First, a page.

New Discussion on Sep 11
isaac Pahona: Here we see Viktor Frankenstein finally and truly reflecting on what he has done and what he plans to do. The main concern here is that although Viktor is reflecting, he doesn’t have a scientific p...
New Discussion on Sep 11
AL
Angel Lara: Like they said here sometimes you can only go as far as the previous person did. Learning more about this creature would be the best option due to the fact that not much is known about it since it’...
New Discussion on Sep 11
JM
John McDougal: Here, Victor is reminscing the time before he created his creature. He sees how happy and “inquisitive” Clerval is. Victor longs to return to his past before the monster and recognizes his burden o...
Digital Annotation
RV
Ronald Vasquez: Here we see the creature revise his reaction when encountering man. Where previously he was attacked, now he has decided to hide. This is a good choice given his physical appearance and inability t...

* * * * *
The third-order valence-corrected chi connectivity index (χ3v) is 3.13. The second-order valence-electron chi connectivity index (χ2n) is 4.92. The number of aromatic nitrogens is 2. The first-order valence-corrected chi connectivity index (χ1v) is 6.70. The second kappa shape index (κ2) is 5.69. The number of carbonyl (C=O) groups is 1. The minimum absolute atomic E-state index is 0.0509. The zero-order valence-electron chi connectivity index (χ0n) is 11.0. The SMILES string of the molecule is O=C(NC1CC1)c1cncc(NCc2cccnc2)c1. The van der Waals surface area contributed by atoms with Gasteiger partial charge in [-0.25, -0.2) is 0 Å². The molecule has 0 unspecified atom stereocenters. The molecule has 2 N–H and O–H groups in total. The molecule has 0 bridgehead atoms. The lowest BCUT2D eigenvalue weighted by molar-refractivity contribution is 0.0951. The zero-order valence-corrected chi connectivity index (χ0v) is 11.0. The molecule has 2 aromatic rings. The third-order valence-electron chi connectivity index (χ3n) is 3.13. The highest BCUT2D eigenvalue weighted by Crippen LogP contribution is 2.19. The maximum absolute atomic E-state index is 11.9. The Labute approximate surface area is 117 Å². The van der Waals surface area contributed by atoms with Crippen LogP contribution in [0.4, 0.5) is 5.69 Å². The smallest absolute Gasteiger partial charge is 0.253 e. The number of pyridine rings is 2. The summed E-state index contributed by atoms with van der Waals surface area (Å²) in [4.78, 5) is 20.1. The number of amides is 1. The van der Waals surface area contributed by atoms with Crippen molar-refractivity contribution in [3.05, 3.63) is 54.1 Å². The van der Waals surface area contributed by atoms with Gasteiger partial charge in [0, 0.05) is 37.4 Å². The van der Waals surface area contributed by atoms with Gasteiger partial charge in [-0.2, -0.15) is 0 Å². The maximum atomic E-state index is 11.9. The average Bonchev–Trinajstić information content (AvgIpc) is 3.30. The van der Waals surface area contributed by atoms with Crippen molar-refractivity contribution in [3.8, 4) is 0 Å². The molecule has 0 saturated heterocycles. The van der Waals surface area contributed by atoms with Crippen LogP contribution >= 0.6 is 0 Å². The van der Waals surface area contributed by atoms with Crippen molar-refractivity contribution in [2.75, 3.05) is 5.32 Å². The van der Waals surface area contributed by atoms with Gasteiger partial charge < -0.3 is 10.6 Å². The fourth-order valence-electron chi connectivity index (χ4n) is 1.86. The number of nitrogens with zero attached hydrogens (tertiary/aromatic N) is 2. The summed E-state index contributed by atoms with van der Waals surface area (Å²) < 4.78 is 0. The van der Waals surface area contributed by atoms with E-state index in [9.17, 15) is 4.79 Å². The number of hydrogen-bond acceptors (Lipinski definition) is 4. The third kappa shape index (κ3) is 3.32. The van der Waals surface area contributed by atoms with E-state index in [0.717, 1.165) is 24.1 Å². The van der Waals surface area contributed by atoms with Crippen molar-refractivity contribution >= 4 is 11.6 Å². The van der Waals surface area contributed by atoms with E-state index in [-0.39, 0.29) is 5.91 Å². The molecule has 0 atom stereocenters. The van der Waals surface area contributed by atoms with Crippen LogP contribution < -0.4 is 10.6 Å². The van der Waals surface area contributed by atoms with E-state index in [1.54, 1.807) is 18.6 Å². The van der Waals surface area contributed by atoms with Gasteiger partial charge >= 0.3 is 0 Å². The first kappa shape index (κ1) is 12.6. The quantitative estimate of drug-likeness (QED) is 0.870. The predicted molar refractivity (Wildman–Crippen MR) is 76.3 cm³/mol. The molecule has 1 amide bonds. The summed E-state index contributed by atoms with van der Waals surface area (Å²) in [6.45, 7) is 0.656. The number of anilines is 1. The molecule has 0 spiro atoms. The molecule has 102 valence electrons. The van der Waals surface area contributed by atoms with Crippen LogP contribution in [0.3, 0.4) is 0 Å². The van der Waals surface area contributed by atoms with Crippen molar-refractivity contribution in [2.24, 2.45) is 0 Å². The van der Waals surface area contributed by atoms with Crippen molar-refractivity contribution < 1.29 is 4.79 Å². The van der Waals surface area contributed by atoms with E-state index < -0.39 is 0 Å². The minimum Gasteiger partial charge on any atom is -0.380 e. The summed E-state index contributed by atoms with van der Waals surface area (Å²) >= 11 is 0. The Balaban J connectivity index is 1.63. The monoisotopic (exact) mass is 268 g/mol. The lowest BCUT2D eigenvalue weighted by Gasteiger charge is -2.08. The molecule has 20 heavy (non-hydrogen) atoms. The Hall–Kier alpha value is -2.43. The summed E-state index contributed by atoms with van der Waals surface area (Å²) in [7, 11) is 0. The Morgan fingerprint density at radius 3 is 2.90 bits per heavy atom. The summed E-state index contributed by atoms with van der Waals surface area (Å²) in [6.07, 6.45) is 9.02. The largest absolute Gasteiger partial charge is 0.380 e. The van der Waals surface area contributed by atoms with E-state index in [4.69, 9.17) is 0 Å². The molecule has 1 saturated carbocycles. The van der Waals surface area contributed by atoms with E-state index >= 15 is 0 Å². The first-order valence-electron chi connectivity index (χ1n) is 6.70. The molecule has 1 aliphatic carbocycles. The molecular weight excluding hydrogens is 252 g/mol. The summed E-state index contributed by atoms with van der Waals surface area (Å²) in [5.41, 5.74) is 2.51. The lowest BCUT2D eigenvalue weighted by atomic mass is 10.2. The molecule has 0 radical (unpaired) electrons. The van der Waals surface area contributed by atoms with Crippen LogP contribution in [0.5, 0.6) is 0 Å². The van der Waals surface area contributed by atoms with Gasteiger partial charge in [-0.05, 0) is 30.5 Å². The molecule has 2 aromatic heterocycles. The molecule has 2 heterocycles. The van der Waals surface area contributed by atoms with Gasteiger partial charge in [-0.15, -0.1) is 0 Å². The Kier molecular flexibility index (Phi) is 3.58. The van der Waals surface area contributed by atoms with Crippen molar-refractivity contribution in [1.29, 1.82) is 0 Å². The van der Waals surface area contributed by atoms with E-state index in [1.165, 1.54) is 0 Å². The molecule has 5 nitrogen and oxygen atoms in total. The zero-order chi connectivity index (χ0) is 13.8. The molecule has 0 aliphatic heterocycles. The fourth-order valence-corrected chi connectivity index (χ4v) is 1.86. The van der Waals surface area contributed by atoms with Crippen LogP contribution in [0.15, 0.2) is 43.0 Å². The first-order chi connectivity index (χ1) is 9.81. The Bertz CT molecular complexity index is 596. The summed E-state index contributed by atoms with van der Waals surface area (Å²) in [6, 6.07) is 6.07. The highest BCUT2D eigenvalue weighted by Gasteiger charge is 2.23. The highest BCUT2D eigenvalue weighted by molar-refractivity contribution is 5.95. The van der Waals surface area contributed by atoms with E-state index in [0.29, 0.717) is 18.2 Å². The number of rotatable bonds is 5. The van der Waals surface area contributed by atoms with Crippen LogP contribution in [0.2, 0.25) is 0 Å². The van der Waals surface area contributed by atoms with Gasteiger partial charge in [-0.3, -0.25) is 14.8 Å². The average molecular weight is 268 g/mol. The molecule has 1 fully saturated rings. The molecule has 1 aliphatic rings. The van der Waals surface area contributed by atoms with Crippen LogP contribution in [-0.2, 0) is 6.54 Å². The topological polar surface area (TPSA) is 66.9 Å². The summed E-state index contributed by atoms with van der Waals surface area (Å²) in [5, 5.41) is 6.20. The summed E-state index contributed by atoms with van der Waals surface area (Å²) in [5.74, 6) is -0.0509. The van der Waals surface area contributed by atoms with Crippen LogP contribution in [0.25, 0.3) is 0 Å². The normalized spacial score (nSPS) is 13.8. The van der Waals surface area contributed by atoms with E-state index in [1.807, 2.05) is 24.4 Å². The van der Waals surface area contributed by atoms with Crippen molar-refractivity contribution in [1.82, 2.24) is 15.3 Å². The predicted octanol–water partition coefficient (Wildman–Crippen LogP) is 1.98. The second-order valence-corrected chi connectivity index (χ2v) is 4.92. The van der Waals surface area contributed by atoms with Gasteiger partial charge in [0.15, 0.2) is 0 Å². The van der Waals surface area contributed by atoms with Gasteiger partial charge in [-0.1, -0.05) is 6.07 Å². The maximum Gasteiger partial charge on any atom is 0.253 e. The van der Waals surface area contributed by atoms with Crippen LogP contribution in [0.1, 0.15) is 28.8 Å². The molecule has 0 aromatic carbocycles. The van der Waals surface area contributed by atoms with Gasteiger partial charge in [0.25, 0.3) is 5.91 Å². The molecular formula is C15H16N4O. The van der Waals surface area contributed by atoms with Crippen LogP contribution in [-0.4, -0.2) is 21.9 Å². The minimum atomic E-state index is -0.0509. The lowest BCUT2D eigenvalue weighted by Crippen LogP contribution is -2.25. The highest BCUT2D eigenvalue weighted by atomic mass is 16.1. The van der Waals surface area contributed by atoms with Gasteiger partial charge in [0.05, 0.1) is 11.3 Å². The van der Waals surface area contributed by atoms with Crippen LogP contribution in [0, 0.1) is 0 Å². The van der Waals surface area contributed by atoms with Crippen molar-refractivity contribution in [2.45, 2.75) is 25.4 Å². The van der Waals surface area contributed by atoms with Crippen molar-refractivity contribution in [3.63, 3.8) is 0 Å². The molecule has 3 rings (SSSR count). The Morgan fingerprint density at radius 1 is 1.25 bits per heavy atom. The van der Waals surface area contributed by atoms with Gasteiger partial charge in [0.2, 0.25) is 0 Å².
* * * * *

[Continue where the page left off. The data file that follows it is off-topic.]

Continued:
New Discussion on Sep 11
Ashley Cohen Conner: test
New Discussion on Sep 11
RG
Ryan Garland: In this case Victor is reminiscing over his original creation, as he decides to build it a companion. His heart is filled with remorse for the pain and deaths his creature has caused. In my opinion...
Book AnnotationMary Shelley
Joey Eschrich: In October and November of 1816, as she worked on the story that eventually became Frankenstein, Mary was reading Humphry Davy’s book Elements of Chemical Philosophy, according to literary historia...
Book AnnotationMary Shelley
Joey Eschrich: According to literary historian Martin Garrett, Mary read Johann Wolfgang von Goethe’s The Sorrows of Young Werther (which Mary refers to as “the Sorrows of Werter” in this passage) in 1815, just m...